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Initial management of pemphigus vulgaris and pemphigus foliaceus

Authors
Michael Hertl, MD
Shamir Geller, MD
Section Editor
John J Zone, MD
Deputy Editor
Abena O Ofori, MD

INTRODUCTION

The term pemphigus describes a group of autoimmune mucocutaneous blistering disorders characterized by acantholysis (loss of keratinocyte to keratinocyte adhesion) in the epithelium of mucous membranes or skin. Pemphigus vulgaris and pemphigus foliaceus are the two most common forms of pemphigus. Significant morbidity and mortality can occur as a result of complications of these diseases and their treatments.

Systemic glucocorticoids are the mainstay of therapy for pemphigus vulgaris and pemphigus foliaceus, and are usually highly effective for obtaining control of disease. Nonsteroidal immunomodulatory agents such as azathioprine, mycophenolate mofetil, and dapsone commonly are prescribed in conjunction with systemic glucocorticoids in an attempt to minimize the risk for adverse effects of long-term, high-dose glucocorticoid therapy. Other interventions, including rituximab, intravenous immune globulin (IVIG), and cyclophosphamide are typically reserved for patients who fail to respond to these conventional therapies. (See "Management of refractory pemphigus vulgaris and pemphigus foliaceus".)

The initial management of pemphigus vulgaris and pemphigus foliaceus will be reviewed here. The management of refractory pemphigus vulgaris and pemphigus foliaceus, the pathogenesis and diagnosis of pemphigus, and the diagnosis and management of paraneoplastic pemphigus are reviewed separately. (See "Management of refractory pemphigus vulgaris and pemphigus foliaceus" and "Pathogenesis, clinical manifestations, and diagnosis of pemphigus" and "Paraneoplastic pemphigus".)

INDICATIONS FOR THERAPY

Although pemphigus vulgaris typically presents as a more severe disorder than pemphigus foliaceus due to the common presence of both mucosal and cutaneous involvement (picture 1A-B), both disorders can lead to significant morbidity. Oral mucosal involvement, which occurs in almost all patients with pemphigus vulgaris, usually is accompanied by severe pain, and may lead to poor alimentation resulting in weight loss and malnutrition (picture 2A-C). In addition, the widespread loss of the epidermal barrier that occurs in pemphigus vulgaris and pemphigus foliaceus may lead to protein loss, fluid loss, electrolyte imbalances, dietary insufficiencies, increased catabolism, and increased risk for local and systemic infections (picture 3A-D). (See "Pathogenesis, clinical manifestations, and diagnosis of pemphigus", section on 'Clinical features'.)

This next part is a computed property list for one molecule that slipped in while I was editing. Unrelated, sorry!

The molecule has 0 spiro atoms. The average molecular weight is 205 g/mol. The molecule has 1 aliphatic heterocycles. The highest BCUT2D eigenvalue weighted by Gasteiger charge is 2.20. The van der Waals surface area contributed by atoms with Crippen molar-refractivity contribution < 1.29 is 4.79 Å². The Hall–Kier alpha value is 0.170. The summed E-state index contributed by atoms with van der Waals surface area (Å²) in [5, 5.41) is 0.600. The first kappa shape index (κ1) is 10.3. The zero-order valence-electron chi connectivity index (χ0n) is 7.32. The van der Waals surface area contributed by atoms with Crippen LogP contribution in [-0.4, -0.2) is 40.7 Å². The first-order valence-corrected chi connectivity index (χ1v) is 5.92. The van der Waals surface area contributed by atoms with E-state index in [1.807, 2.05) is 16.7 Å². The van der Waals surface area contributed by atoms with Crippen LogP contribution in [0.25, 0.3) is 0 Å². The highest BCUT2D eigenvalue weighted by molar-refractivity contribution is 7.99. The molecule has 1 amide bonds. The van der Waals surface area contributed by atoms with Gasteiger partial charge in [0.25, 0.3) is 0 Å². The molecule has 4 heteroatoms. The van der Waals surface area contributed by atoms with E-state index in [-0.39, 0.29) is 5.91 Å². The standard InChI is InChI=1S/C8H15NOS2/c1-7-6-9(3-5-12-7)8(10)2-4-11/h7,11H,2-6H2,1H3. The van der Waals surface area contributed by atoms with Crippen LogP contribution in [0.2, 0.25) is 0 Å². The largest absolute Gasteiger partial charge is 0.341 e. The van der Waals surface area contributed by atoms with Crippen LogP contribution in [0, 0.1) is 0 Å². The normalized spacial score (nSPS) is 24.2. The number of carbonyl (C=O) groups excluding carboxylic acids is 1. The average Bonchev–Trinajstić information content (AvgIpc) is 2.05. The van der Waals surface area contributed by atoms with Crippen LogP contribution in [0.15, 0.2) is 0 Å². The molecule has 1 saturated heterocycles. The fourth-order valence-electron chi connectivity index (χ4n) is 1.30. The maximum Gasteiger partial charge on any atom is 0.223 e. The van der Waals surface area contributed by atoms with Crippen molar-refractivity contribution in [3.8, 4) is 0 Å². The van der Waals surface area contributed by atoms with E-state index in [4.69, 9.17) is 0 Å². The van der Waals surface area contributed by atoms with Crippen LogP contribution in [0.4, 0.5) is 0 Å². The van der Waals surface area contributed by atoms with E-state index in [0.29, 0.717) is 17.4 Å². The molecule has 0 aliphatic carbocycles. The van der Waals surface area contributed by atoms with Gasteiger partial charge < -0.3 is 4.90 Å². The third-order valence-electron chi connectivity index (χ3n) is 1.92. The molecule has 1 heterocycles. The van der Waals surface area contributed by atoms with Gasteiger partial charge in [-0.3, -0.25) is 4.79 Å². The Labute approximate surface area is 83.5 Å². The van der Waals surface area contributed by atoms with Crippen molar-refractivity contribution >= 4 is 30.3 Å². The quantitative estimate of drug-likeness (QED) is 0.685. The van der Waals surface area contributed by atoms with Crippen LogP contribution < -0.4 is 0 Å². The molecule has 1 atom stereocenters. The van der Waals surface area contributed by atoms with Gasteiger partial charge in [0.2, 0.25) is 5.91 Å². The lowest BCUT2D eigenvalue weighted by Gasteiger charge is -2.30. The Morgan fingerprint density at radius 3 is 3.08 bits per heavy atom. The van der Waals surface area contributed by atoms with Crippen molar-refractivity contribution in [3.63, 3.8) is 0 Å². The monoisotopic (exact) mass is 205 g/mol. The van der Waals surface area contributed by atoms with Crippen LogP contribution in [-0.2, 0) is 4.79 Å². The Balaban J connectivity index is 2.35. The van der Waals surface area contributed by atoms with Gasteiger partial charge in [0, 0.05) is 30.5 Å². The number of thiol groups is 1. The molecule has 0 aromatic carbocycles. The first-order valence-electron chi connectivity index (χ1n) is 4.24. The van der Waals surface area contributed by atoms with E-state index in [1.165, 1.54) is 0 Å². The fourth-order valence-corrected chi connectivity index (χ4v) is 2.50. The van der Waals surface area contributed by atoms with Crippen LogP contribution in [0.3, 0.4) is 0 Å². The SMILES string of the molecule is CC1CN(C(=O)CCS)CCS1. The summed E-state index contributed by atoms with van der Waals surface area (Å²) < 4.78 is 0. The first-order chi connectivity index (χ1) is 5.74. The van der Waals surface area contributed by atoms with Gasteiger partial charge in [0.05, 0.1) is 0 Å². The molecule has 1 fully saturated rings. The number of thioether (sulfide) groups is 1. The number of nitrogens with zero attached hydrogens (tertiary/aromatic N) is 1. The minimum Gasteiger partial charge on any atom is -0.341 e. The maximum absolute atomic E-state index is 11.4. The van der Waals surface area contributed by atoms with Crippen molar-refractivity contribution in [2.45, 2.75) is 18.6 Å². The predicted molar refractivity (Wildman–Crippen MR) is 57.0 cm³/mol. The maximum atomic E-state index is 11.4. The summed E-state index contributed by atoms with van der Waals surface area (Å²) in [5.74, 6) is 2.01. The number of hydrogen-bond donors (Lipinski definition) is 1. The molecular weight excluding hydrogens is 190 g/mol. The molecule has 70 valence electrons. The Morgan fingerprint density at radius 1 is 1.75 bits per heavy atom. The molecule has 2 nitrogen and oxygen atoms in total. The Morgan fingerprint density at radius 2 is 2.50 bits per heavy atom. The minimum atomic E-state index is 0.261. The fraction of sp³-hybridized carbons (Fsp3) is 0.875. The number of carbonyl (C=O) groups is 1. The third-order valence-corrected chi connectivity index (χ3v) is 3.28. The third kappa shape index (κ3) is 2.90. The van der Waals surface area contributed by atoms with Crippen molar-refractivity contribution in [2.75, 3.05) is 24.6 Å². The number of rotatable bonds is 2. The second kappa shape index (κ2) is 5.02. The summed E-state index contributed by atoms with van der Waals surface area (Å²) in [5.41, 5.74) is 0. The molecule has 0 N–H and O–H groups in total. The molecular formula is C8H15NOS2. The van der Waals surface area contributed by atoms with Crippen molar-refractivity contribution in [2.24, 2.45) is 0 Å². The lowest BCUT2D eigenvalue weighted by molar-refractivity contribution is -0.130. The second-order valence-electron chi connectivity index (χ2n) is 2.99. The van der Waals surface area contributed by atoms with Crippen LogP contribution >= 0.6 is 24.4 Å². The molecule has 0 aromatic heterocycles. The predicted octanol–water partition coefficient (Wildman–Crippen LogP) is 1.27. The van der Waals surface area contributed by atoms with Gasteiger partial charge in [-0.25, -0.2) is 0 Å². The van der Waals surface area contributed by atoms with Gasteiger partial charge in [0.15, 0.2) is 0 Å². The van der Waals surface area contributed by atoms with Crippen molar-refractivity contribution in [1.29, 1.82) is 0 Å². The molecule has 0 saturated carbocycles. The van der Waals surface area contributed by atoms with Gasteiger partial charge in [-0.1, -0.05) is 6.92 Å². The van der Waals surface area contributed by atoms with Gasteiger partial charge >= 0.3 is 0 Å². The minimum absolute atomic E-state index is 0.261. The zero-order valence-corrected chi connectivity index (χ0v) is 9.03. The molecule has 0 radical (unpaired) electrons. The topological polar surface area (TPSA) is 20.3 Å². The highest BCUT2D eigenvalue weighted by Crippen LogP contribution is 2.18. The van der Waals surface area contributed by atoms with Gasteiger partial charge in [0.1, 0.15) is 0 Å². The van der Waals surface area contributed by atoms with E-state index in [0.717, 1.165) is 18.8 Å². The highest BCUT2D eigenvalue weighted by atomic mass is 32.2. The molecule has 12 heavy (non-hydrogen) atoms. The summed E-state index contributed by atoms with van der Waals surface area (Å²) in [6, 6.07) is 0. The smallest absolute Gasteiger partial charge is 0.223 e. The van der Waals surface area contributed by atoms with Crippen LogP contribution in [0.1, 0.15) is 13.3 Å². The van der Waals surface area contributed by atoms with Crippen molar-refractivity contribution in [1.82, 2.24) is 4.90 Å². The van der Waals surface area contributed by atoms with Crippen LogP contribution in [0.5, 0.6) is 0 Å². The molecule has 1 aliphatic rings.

The complications of pemphigus vulgaris can be life-threatening; it is estimated that prior to the use of systemic immunosuppressants, more than 70 percent to nearly 100 percent of patients died within one to five years [1-3]. Pemphigus foliaceus, which is characterized by shallow blisters and involvement limited to the skin, is considered to have a better prognosis than pemphigus vulgaris (picture 4A-C) [3]; however, progression of pemphigus foliaceus may lead to extensive involvement and similar complications.

                           

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Literature review current through: Nov 2016. | This topic last updated: Tue Sep 22 00:00:00 GMT+00:00 2015.
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